[Connor] All three of us have quite extensive record collections, so I’d say the obvious obsession of ours is vinyl, we love it! Although, all physical forms of music are great, there is something special about being able to appreciate the art that has gone into physical releases, you can feel it, you become part of the release – it’s way better than looking at a tiny thumbnail image on a screen. Vinyl is something we are looking into. That will certainly be the future of Hail Hail Records.
Do you guys make music yourselves?
[Sam] We all create and perform music in various locations. It’s a way of life for us, and always will be. I suppose that’s why we have become so passionate about the label. I myself, perform bass in the Liverpudlian grunge-gazers, Oh Well, Goodbye, as well as writing my own solo material which is currently in the works. Adam has recently joined up with Oh Well, Goodbye on the guitar, and performs alongside Connor in Echo Beach. Connor is a busy fucking dude, I don’t know where he is half of the time, I just play that guy by ear. He performs in some pretty sweet cult bands in Nottingham, England, where he studies at University. Taco Hell. Check them out. It’s all a close-knitted affair between the three of us. We love it.
What is the DIY music scene like in Liverpool?
[Sam, Adam & Connor] The DIY scene in Liverpool was non-existent a few years back. [Sam] Whilst studying in University, I found myself catching the train to Manchester to see touring acts I was fond of more often than not. That being said, it has grown in Liverpool over recent years and will continue to do so in the foreseeable future. With the closure of popular venues such as The Kazimier and Mello Mello Cafe of late, D.I.Y. promoters have prevailed. A silver lining I guess, it is all very ‘Punk-scene circa 2016’ in Liverpool at the minute.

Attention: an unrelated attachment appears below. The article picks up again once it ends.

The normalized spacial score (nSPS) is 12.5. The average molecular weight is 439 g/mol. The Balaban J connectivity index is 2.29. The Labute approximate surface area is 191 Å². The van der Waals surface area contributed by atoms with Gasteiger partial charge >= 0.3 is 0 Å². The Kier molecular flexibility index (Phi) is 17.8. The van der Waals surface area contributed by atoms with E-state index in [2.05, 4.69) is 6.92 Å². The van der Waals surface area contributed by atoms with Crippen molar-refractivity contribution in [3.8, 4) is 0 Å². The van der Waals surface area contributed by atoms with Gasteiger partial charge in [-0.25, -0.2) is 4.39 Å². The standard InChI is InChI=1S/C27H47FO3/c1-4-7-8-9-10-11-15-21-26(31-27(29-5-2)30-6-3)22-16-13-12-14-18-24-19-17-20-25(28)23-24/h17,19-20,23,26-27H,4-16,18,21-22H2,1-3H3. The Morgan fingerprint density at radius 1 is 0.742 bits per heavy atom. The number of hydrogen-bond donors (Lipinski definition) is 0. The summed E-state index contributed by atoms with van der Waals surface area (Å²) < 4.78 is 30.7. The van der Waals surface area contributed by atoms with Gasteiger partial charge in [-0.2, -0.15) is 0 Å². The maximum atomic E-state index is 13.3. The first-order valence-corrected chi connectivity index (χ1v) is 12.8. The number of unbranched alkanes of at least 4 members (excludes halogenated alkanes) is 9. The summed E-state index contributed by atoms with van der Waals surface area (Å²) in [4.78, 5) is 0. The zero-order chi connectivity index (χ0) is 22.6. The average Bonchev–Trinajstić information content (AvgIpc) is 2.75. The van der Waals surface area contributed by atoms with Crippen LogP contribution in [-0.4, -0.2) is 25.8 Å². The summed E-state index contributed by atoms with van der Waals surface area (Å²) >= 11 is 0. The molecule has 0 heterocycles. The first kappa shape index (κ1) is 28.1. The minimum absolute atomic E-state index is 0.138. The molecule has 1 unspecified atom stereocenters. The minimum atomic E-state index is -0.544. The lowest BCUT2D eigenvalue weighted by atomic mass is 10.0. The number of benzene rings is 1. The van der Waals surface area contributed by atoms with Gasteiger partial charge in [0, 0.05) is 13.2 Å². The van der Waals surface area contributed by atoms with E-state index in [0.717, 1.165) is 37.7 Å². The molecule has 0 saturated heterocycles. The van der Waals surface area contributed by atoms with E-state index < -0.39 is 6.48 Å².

Ourselves, EDILS Recordings, Blak Hand Records… and some guys we know, ’Queen Zee and the Sasstones’ - check them out - are all doing some awesome shit. Queen Zee, under the name of ‘Bitchism’ and ‘Asstones’ are creating some next level scene, which is fantastic.
There’s also a cluster of really cool garage-psychedelia bands with hardcore punk roots and elements, such as Strange Collective, Sheer Attack, Bad Meds, Ohmns and Obey Lizard Rule. We love these bands and they’ve got some awesome collective going on and it has taken the underground by storm, something we are trying to support as much as possible…